PLANTS AND FLOWERS AND BEAUTY TO NEW ORLEANS New Orleans contains a famous neighborhood called the “GARDEN DISTRICT”, New Orleans abounds with lovely Flora, throughout the City’s neighborhoods and parks, the plant life of New Orleans is an essential part of the City’s atmosphere, beauty and character. Live Oaks with their twisting, dramatic gestures are one of the City’s most spectacular natural sights. These wise, old trees decorate the streetcar rides along St.Charles Avenue and Canal Street. City Parks has one of the largest collections of live Oaks in the world, including the Infamous Dueling Oaks, by which Creole gentlemen defend their honor with pistols and swords up until the end of the nineteenth century. Cascading tendrils of Spanish moss . Often ...view middle of the document...
The Mississippi River length is a difficult measurement to pin down because the river channel is constantly changing , but says that the Mississippi is 2,552 miles long, and between 20 and 30 feet wide . At the headwaters, the Mississippi is less than 3 feet deep, but the rivers deepest section is 200 feet deep. In New Orleans the average flow rate is 600,000 cubic feet per second. One cubic foot of water weighs about 65.4 pounds. Geographic features that perpetuate its vulnerability for centuries, the Mississippi has acted as the primary conduit for the consumer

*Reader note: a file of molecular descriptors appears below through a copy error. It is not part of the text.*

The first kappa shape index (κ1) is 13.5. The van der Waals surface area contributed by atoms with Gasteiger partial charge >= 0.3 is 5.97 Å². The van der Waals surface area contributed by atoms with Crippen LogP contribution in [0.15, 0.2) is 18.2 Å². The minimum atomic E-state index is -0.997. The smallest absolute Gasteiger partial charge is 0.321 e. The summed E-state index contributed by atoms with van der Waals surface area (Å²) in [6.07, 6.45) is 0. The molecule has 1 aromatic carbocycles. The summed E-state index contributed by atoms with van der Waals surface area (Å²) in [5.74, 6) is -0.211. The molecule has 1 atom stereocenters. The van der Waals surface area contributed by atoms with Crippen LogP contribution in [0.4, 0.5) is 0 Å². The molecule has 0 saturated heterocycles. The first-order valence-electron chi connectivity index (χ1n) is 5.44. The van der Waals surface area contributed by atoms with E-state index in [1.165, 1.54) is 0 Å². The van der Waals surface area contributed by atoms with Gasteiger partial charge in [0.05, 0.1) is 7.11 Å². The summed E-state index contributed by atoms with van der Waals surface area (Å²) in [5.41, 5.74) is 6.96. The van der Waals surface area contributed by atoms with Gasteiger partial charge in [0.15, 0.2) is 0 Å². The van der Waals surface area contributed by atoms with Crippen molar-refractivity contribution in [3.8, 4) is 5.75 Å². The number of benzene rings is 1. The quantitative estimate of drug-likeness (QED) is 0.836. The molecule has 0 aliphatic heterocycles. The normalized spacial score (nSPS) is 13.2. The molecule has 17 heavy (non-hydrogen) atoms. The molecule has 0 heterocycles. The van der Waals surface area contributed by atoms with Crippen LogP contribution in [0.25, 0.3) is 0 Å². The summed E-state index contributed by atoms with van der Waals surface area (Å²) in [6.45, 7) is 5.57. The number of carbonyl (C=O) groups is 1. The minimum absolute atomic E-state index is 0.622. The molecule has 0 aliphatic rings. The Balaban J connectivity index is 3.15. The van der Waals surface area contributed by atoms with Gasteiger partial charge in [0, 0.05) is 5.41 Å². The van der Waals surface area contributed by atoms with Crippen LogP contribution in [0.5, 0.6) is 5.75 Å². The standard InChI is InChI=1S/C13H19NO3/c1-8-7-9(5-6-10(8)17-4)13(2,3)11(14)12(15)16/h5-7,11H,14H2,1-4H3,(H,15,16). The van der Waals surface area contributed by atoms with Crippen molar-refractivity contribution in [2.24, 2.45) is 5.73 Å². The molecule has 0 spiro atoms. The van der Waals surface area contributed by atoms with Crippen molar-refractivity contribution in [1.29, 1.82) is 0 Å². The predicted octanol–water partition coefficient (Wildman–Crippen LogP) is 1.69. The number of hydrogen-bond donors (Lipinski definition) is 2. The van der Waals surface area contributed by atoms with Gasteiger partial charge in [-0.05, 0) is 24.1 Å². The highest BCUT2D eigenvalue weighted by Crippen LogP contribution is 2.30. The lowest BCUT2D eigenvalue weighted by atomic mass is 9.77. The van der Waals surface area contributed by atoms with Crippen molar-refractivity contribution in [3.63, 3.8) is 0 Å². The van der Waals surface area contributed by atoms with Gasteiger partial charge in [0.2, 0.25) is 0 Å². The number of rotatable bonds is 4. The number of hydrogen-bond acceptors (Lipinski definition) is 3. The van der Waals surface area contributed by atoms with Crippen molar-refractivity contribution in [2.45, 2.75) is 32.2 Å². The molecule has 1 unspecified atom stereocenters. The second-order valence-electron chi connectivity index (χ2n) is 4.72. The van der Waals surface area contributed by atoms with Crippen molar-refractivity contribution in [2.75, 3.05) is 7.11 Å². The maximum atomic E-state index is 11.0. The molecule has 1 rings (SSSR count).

goods, natural resources and agricultural products that make New Orleans one of the worlds greatest ports.
CUSINIES OF NEW ORLEANS: Gumbo, Classic Gumbo, Sea Food Gumbo, Jambalaya, Red Beans & Rice, Crawfish, Shrimp Creole, Muffuletta, Oysters Rockefeller, Bread Pudding, Bananas Foster, Beignets, and Creole Pralines, and many others.
FUNDING FOR NEW ORLEANS LEVEES: Congress failed to fully fund an upgrade requested during the 1990’s by the Army Corps of Engineers and funding was cut in 2003-2004 despite a 2001 study by the Federal Emergency Management Agency. Warning that a Hurricane in New Orleans was one of the Country’s three most likely disasters. Raising and reforcing the levees to resist a Category 5 Hurricane might take 25 years to complete. Some estimates place the cost at about $25 billion.
HURRICANE KATRINA: When Hurricane Katrina reached Category 5 in 2005, some experts predicted that the Levee System might fail completely if the storm passed close to the city. Although Katrina weakened to a Category 3 before making Landfall on August 29th, 2005 Flooding 80% of the City of New Orleans. There are indications that the Soft earth and peat underlying Canal walls may have given way. In the weeks before Katrina.